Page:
While the newer WSR-88D default Z-R relationship works well in most operational settings, there are some significant limitations. Hail contamination can cause overestimation of rainfall rates. To compensate for this, the WSR-88D employs an algorithm that truncates any rainfall rate greater than 103.9 mm/hour. Research has also shown that during tropical convection, the current default Z-R relationship underestimates rainfall rates. During tropical situations, the National Weather Service allows individual offices to change the default relationship to Z = 250 R^1.2; which has been shown to estimate rainfall rates more accurately in these situations.
In October, 1996, tropical storm Josephine moved across much of north Florida and south Georgia, causing very heavy rains. This paper will compare how much rainfall occurred based on rain gage data, the WSR-88D default Z-R relationship, and the tropical Z-R relationship. Also, the possibilities of a better Z-R relationship will be explored.
a. Brief summary of equations used
Z = Integral [N(D) D^6 dD] R = (PI / 6) * Integral [N(D) D^3 W(D) dD]
N(D)=number of drops of given diameter per cubic meter
W=fall velocity for a given diameter
This is the theoretical definition of reflectivity (Z). However, the WSR-88D is not able to observe raindrop size distribution or raindrop size, so Z must be determined from the simplified radar equation:
Z = (Power Returned * Target range^2) / radar constant
This equations assumes Rayleigh scattering, which occurs with targets whose diameter is much smaller than the wavelength of the transmitted electromagnetic radiation (Battan, 1973). The WSR-88D uses a wavelength of approximately 10.7 cm, and almost all raindrops have diameters of 7 mm or less.
Extensive research has shown that, in general, Z = A * R^b, where A and b are empirically determined constants.
b. Brief synopsis of Josephine rainfall event
Tropical storm Josephine moved across Apalachee Bay, north Florida, and south Georgia on the 7th and 8th of October, 1996. By the time the center moved inland, the storm was already losing its tropical characteristics. This was indicated by the asymmetric cloud structure, and especially by surface data. In fact, the surface temperature at Keaton Beach (near the point of landfall) fell about 6 degrees C in one hour shortly after landfall (Pasch, 1997). Rapid and significant temperature changes like this do not occur in purely tropical systems. Josephine would have been better described as subtropical near the time of landfall, as the system exhibited tropical and extra-tropical characteristics.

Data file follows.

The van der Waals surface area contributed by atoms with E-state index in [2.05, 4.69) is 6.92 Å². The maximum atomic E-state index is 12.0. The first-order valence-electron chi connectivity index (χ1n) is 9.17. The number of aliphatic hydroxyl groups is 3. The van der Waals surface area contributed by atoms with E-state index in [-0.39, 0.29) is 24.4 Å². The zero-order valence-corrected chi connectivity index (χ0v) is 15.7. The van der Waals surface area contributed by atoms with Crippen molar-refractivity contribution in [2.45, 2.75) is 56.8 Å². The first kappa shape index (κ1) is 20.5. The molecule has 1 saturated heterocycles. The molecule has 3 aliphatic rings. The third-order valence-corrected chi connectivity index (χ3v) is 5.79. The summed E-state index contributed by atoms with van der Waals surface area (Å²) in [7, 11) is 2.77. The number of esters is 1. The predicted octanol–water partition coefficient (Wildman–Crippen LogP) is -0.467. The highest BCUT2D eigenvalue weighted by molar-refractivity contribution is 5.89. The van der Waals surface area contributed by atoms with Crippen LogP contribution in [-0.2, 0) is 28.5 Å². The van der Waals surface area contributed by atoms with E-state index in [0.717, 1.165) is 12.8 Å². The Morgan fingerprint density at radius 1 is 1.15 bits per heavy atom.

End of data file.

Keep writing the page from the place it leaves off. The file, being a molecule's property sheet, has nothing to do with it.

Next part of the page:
c. Rainfall data collection
During this period, relatively steady, heavy rainfall occurred across north Florida and south Georgia. The WSR-88D was calculating rainfall amounts using the default Z-R relationship of
Z = 300 R^1.4. After the event, rainfall totals were recalculated using the tropical Z-R relationship of Z = 250 R^1.2. This was done by using archive level II data, which is basically a continuous, high-resolution recording of raw data collected at the Radar Data Acquisition (RDA). The data was then used in WSR-88D Algorithm Testing and Display System (WATADS), where the tropical Z-R was applied. Also, 24-hour rainfall totals were collected from the National Weather Service rain gage network across north Florida and south Georgia. The three sets of data were plotted, using color contours on GEMPAK, and stored for future use.